So what Josh Mahar is saying is that if all roadways were suddently turned into all bike lanes with no cars or pedestrians, bikers wouldn’t be any safer?? Seems like an unsolvable solution then – where cycling is just inherently dangerous by itself and no infrastructure could solve it.

  9. Frank and Beans

    Dan, you’ve got to start somewhere. Developing an effective mass transportation system like a subway takes time, but it’s a solution for decreasing car depedency. Just like seperated bike lanes would be terrific for this city – it just takes time. By your rational we shouldn’t do anything because it wouldn’t immediately solve your problem. You’re coming off like the typical Seattlelite – no wonder nothing gets done around here. Seems like in the mean time for bike commuters like ourselves, we need to be level headed and cautious.

  10. rbj

    best of seattle what?

    Best New Urban Scold…

    http://www.seattleweekly.com/bestof/2008/award/best-new-urban-scold-477161/

  11. wes

    Spencer, some of those pics aren’t just from Holland. Quick glance, I see two from our very own NY. However, Holland rocks. The place to be for the non-spandex/helmet clad relaxed cyclists. Don’t assume you are going to be traveling at 25 mph on your rickety barely 3-speed in this country. A nice pace that doesn’t get your work clothes all sweaty will do the trick. My fav.

  12. Brian

    Wholly Macaroni: There is increasing evidence that the safest streets are those where modes are mixed, and MOST IMPORTANTLY, automobile speed is kept very low (15 mph) Some German towns are experimenting with eliminating signalized intersections, eliminating even sidewalks, etc. The key is very slow speeds by mototrized traffic.

    Sadly, as American culture is more violent, and as the American automobile is an extension of our manhood (did anyone see those vile Hummer ads), and the American motorist has a unique sense of entitlement (and is infuriated when said entitlement is impacted in any way) then it wouldn’t work here.

  13. Steve

    Slow speeds for motorized traffic are very easy to get in this country — all you need to do is replace the smooth pavement with cobblestones.

    Anyway, I read somewhere that the Dutch design bike lanes for a mom carrying her kid and a bag of groceries on a bike. A lane is safe enough if and only if that mom will feel safe in it. I’d like to see this focus here, too — the key to getting respect for bikes is to have a lot of drivers who know what it is to be a cyclist, and the way to get that is to make it easy for *everyone* to ride.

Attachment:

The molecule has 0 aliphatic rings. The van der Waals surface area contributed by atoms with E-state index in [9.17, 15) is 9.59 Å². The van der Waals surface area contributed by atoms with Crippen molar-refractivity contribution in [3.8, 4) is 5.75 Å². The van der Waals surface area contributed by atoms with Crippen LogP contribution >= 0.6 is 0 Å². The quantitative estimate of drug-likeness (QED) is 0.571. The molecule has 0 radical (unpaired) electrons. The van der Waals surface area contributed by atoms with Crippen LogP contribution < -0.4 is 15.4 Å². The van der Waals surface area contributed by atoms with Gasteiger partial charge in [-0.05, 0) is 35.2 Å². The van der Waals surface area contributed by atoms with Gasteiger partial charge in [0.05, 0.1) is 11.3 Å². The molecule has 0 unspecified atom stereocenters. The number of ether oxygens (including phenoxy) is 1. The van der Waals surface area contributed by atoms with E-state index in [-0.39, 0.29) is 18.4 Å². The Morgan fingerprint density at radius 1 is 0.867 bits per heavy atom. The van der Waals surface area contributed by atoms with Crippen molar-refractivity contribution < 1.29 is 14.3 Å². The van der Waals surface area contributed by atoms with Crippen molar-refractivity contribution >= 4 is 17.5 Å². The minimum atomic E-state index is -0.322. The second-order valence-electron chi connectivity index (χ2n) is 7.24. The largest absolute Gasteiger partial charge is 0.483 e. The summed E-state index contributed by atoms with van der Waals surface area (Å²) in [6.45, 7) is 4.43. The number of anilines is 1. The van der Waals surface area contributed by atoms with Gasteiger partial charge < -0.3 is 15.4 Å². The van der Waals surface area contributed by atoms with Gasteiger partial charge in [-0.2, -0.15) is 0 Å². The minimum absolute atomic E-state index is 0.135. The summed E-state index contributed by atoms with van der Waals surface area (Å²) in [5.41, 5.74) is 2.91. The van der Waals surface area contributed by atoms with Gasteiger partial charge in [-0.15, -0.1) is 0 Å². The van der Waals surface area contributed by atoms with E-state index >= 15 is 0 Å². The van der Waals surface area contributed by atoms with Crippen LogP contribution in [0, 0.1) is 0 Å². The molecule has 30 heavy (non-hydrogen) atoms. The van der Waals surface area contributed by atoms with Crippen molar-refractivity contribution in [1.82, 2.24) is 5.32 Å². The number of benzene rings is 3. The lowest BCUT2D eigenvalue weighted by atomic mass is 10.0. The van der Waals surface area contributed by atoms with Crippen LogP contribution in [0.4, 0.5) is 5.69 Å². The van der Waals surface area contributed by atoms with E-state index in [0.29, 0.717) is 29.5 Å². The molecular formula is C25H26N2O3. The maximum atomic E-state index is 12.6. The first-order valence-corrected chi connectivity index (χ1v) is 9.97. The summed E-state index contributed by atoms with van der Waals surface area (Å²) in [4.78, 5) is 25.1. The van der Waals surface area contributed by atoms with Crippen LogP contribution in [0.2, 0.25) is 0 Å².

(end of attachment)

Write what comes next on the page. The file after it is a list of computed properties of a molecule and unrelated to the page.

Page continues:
14. Sabina Pade

    I like WB’s post. And I agree with Wholy Macaroni that suggesting separated bike lanes reduce safety is tantamount to advocating a Bushian alternative reality.

    Restricting vehicles generally to very low speeds does demonstrably improve safety, and is practicable in some cases. Let’s however not pretend that even cyclists are going implement a 15mph limit over more than a tiny portion of a sprawling North American city.

    As a longtime former daily user of separated bike lanes, I remain 100% enthusiastic about them. It’s not because separated bike lanes eliminate accidents. They don’t; only thoughtful behaviour can. But separated bike lanes massively reduce stress and the concomitant road rage, for cyclist and motorist alike.

  15. Bob

    The issue of safety, while important, is almost secondary to the fact that separated bike infrastructure will get people out riding bikes who won’t ride in painted lanes mixed with traffic. i.e. chicken cyclists like me.

    The european bike facilities attract all kinds of cyclists – seniors, moms/dads with kids, young folk, etc…. everyone feels comfortable. How many of those people would cycle with traffic with buses buzzing by them??

    If we want to seriously increase the number of people cycling in cities in the US and Canada – we need to build bike lanes that scaredy-cat cyclists will use. Period. All the training and education in the world isn’t going to make me want to ride in a lane I share with buses right next to aggressive, impatient drivers.

    (Vancouver, BC just got its first on-street, separate bike lane, and its a beauty, they went all out: http://www.flickr.com/photos/18789396@N00/2562075128/in/photostream/ unfortunately it’s less than 1km long)

  16. wes

    Wow, that is really nice Bob. Where is this beauty at? Will go check it out the next time I’m in Vancouver.

  17. Bob

    It’s the Carrall Street Greenway. I don’t think it’s 100% done yet – a block or two to go still.